Joanna Elizabeth Hacking|
17 January 1947
Lancaster, Lancashire, England
|Other names||Joanna Ward|
Edward Fox (m. 2004)
Frederick "Freddie" Fox
Davida Elizabeth Nesbitt Hacking|
John Almond Hacking
Life and career
David was born in Lancaster, England, the daughter of Davida Elizabeth (Nesbitt) and John Almond Hacking. Her first major television role was as Elinor Dashwood in the BBC's 1971 dramatisation of Sense and Sensibility followed a year later by War and Peace, in which she played Sonya. Joanna also featured in the TV series The Last of the Mohicans (BBC), in two episodes of Colditz, (Missing presumed Dead and Odd Man In, 1972) as Cathy Carter, the wife of Flt. Lt. Simon Carter (played by David McCallum). In 1975 she played Theo Dane in the BBC's television adaptation of Ballet Shoes by Noel Streatfeild (32 years later in 2007, David's daughter Emilia Fox would star in a new adaptation of the same book, alongside Emma Watson). In 1979, David played the heroine of Daphne du Maurier's Rebecca, opposite Jeremy Brett in the BBC miniseries of the same name. It was a role that would be played twenty years later by Emilia Fox, David's daughter by the actor Edward Fox, her long-standing partner and now husband. In 2005, she appeared in two episodes of Bleak House, playing Mrs Bayham Badger, alongside Gillian Anderson, Charles Dance, Alun Armstrong and Warren Clarke. Mr Bayham Badger was played by Richard Griffiths.
David's many other television appearances have included The Adventures of Sherlock Holmes, Miss Marple, Foyle's War, Rumpole of the Bailey, Inspector Morse, Midsomer Murders, The Darling Buds of May and in 2004 Rosemary & Thyme in an episode entitled "Orpheus in the Undergrowth". Recent appearances include the BBC comedy series Never Better, Mutual Friends, and Death in Paradise (2014 episode 3.8)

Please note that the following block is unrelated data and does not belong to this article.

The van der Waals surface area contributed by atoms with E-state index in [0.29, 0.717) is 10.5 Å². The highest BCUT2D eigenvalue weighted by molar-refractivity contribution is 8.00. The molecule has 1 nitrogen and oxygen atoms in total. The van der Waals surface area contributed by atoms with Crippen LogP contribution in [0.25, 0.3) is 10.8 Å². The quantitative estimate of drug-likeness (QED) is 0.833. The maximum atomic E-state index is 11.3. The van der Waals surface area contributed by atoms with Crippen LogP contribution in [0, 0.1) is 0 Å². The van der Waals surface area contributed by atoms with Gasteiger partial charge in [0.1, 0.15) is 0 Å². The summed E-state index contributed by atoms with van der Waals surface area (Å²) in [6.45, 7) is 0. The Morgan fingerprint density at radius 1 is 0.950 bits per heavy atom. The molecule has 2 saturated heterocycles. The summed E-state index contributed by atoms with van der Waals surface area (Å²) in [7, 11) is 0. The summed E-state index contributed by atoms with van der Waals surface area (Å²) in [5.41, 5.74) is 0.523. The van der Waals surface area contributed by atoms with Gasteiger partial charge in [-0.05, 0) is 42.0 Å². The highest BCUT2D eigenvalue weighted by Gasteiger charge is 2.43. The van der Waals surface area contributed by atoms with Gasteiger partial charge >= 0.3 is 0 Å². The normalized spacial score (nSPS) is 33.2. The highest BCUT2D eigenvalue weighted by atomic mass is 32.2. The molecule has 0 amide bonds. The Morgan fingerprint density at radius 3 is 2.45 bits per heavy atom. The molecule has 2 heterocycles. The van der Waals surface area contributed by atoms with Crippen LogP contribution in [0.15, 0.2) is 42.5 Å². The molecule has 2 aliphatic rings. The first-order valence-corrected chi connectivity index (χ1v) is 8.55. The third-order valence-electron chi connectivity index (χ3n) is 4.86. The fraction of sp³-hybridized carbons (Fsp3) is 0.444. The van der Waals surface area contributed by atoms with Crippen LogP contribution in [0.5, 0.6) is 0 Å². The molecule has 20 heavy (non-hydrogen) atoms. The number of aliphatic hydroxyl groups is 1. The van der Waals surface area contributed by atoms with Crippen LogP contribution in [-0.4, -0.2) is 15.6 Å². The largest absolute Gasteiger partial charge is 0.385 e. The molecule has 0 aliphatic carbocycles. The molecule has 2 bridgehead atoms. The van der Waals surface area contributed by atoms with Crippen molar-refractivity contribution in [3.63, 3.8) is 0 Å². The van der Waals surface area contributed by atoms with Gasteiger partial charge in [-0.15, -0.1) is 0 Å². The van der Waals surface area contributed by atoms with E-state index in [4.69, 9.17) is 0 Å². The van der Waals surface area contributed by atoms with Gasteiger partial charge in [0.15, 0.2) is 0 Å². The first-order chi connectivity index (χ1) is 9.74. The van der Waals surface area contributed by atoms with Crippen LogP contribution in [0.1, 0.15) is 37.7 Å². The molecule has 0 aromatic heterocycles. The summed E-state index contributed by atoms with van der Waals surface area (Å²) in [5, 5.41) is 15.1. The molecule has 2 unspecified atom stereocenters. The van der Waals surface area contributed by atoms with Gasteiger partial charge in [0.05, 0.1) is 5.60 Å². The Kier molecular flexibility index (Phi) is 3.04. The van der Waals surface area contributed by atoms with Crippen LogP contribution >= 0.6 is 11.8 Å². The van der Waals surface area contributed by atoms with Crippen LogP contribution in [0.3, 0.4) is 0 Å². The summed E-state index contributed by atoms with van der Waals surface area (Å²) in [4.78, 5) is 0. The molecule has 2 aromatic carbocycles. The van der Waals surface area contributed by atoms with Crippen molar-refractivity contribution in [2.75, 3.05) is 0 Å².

On stage, she played opposite Derek Jacobi in Breaking the Code. She gradually moved on to more mature parts, and appeared as Mrs Gardiner in the acclaimed 1995 BBC TV series of Pride and Prejudice, (in which her daughter Emilia Fox had her first major television role). In 2009 she appeared in Alan Ayckbourn's Woman in Mind.
Her film appearances have included roles in The Smashing Bird I Used to Know (1969), the horror short Sleepwalker (1984), Comrades (1986), Secret Friends (1991), Rogue Trader (1999), Cotton Mary (1999), The Soul Keeper (2002, as the mother of her real-life daughter Emilia Fox), and These Foolish Things (2006).
She is vice-president of the Theatrical Guild.
Selected theatre performances
- Sonia in Uncle Vanya by Anton Chekhov. Directed by Michael Elliott at the Royal Exchange, Manchester. (1977)
- Mary in The Family Reunion by T S Eliot. Directed by Michael Elliott at the Royal Exchange, Manchester. (1979)
- Margaret in The Ghost Train Tattoo by Simon Robson. World premiere directed by Braham Murray and Sarah Frankcom at the Royal Exchange, Manchester. (2000)
- Miss Prism in The Importance of Being Earnest by Oscar Wilde. Directed by Braham Murray at the Royal Exchange, Manchester. (2004)
David is a Trustee of the National Brain Appeal, the charity dedicated to the National Hospital for Neurology and Neurosurgery in London. David underwent brain surgery in 1993 to correct a congenital Arnold–Chiari malformation.
In January 2013, David became a patron of Pancreatic Cancer Action, which is a charity that is focussed on raising the awareness of pancreatic cancer. Joanna's friend Angharad Rees died from the illness in 2012.
- Pitts, Michael R. (15 December 2004). Famous movie detectives III. Scarecrow Press. p. 154. ISBN 978-0-8108-3690-7. Retrieved 18 April 2011.
- Never Better at BBC2 web site
- Mutual Friends at BBC web site
- The Theatrical Guild
- "Downton Abbey star Joanna David tells how she 'owes her life' to neurology hospital". Camden New Journal. 2014-09-02. Retrieved 2015-03-13.
- "We all make fantastic blunders…". Telegraph. 2006-09-18. Retrieved 2015-03-13.
- Joanna David on IMDb
- Joanna David at Pride and Prejudice web site
- Selected performances listed in Theatre Archive University of Bristol